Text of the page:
• Notice that some of the items contributing to your longer term goals sneak onto your Backwards To-Do list as well.

It also removes a great many items formerly contributing to the clutter in your brain – that whirlpool of competing priorities that create “brain drain” and increase “brain fog.” Brain clutter is as difficult to move through as environmental clutter, leaving us fatigued as well as demotivated.

TRY IT YOURSELF – and let me know how it works for you. Leave your efforts, responses and aha!s in the comments section below.

Message_BottleThe Backwards To-Do List sounds absolutely insane, but I absolutely swear by it.

It’s the ONLY sure bet way I’ve been able to keep this blog moving forward during protracted feedback-free periods when I feel like I am releasing messages in bottles and tossing them into the sea, never to know if anyone ever picks them up.

So STAY TUNED — as long as I continue to work backwards, there is at least the strong likelihood that there will be a lot more to come in this Series (as well as the other Series in process).

IF there is enough follow-through from the rest of you (comments that I can see, remember), I may even be persuaded to organize a monthly Org&Task Support TeleClass — a sort of Kick your Life in Gear MasterMind Group.

  • Your feedback in the comments is what it will take to move the item from “a good idea” to actuality.
  • As with everything else in YOUR life, it’s all up to YOU!

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As always, if you want notification of new articles in the Org&Task Series – or any new posts on this blog – give your email address to the nice form on the top of the skinny column to the right. (You only have to do this once, so if you’ve already asked for notification about a prior series, you’re covered for this one too). STRICT No Spam Policy

IN ANY CASE, stay tuned.
There’s a lot to know, a lot here already, and a lot more to come – in this Series and in others.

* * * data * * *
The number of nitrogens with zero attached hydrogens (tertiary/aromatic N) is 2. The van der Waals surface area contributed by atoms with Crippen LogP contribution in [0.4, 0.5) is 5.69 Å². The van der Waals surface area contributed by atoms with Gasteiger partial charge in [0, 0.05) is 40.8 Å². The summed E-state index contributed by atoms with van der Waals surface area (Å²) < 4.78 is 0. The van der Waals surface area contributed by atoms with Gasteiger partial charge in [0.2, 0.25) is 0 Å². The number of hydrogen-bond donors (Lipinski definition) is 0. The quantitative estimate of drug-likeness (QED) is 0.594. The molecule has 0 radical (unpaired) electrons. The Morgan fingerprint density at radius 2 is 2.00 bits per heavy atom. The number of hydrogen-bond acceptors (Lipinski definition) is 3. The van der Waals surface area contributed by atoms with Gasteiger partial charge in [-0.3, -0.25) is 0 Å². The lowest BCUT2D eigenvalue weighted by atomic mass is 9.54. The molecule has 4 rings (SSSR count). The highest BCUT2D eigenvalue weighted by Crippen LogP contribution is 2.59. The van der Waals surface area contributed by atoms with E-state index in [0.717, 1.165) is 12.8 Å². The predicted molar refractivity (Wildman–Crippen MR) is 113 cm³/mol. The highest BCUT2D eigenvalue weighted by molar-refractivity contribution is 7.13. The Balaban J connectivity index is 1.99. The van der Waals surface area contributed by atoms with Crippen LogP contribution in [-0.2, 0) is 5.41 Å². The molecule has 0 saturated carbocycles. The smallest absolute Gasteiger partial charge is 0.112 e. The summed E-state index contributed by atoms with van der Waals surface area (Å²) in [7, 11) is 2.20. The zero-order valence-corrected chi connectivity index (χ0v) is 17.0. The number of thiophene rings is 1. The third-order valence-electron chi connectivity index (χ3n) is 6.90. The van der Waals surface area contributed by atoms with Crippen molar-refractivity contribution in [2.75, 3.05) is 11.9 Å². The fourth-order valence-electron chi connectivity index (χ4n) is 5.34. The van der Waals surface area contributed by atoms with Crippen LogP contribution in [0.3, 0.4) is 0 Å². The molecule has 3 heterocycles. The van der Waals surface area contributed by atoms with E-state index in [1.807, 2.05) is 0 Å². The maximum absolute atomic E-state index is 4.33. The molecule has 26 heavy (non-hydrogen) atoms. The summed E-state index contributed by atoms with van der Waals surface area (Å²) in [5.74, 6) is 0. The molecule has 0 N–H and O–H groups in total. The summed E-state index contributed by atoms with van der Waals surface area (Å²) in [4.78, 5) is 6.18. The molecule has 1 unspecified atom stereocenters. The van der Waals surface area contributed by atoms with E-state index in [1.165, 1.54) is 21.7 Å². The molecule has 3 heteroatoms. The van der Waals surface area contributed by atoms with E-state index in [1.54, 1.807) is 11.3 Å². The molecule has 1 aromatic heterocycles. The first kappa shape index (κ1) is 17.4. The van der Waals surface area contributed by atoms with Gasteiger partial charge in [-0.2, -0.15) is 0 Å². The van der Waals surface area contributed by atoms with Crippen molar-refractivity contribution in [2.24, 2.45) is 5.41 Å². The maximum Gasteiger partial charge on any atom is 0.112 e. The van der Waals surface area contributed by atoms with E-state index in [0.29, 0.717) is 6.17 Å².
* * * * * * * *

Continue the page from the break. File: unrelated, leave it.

Get it here while it’s still free for the taking.

Want to work directly with me? If you’d like some one-on-one (couples or group) coaching help with anything that came up while you were reading this Series, click HERE for Brain-based Coaching with mgh, with a contact form at its end, or click the E-me link on the menubar at the top of every page. Fill out the form, submit, and an email SOS is on its way to me; we’ll schedule a call to talk about what you need. I’ll get back to you ASAP (accent on the “P”ossible!)
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Related articles right here on ADDandSoMuchMore.com

Related articles on Organization and Task Completion

Related articles ’round the ‘net

BY THE WAY: Since ADDandSoMuchMore.com is an Evergreen site, I revisit all my content periodically to update links — when you link back, like, follow or comment, you STAY on the page. When you do not, you run a high risk of getting replaced by a site with a more generous come-from.

About Madelyn Griffith-Haynie, MCC, SCAC
Award-winning ADD Coach Training Field founder; ADD Coaching field co-founder; [life] Coaching pioneer -- Neurodiversity Advocate, Coach, Mentor & Poster Girl -- Multi-Certified -- 25 years working with EFD [Executive Functioning disorders] and struggles in hundreds of people from all walks of life. I developed and delivered the world's first ADD-specific coach training curriculum: multi-year, brain-based, and ICF Certification tracked. In addition to my expertise in ADD/EF Systems Development Coaching, I am known for training and mentoring globally well-informed ADD Coach LEADERS with the vision to innovate, many of the most visible, knowledgeable and successful ADD Coaches in the field today (several of whom now deliver highly visible ADD coach trainings themselves). For almost a decade, I personally sponsored and facilitated seven monthly, virtual and global, no-charge support and information groups The ADD Hours™ - including The ADD Expert Speakers Series, hosting well-known ADD Professionals who were generous with their information and expertise, joining me in my belief that "It takes a village to educate a world." I am committed to being a thorn in the side of ADD-ignorance in service of changing the way neurodiversity is thought about and treated - seeing "a world that works for everyone" in my lifetime. Get in touch when you're ready to have a life that works BECAUSE of who you are, building on strengths to step off that frustrating treadmill "when 'wanting to' just doesn't get it DONE!"

7 Responses to A lever for when you are REALLY stuck

  1. Pingback: Executive Functioning Systems | ADD . . . and-so-much-more

  2. Pingback: EF Management Tips and Tricks | ADD . . . and-so-much-more

  3. Pingback: The Backwards To-Do List | ADD . . . and-so-much-more

  4. Pingback: How to STOP chasing your tail | ADD . . . and-so-much-more

  5. Great tips – I use a “backwards” to-do list when I’m stuck in the middle of my to-do list. I tend to think, “I haven’t been doing anything – just wasting time” until I write down the things that I have done, and realize that I’ve been very busy, and often for a very good reason.

    This also helps my memory, which isn’t always the best.

    Thanks for writing this.

    Like

    • Thanks for reading it – and for all you write on your most excellent site. Thanks, too, for the reblog.
      xx,
      mgh

      Like

  6. Reblogged this on Broken Brain – Brilliant Mind and commented:
    Great tips – that work (in my personal experience)

    Like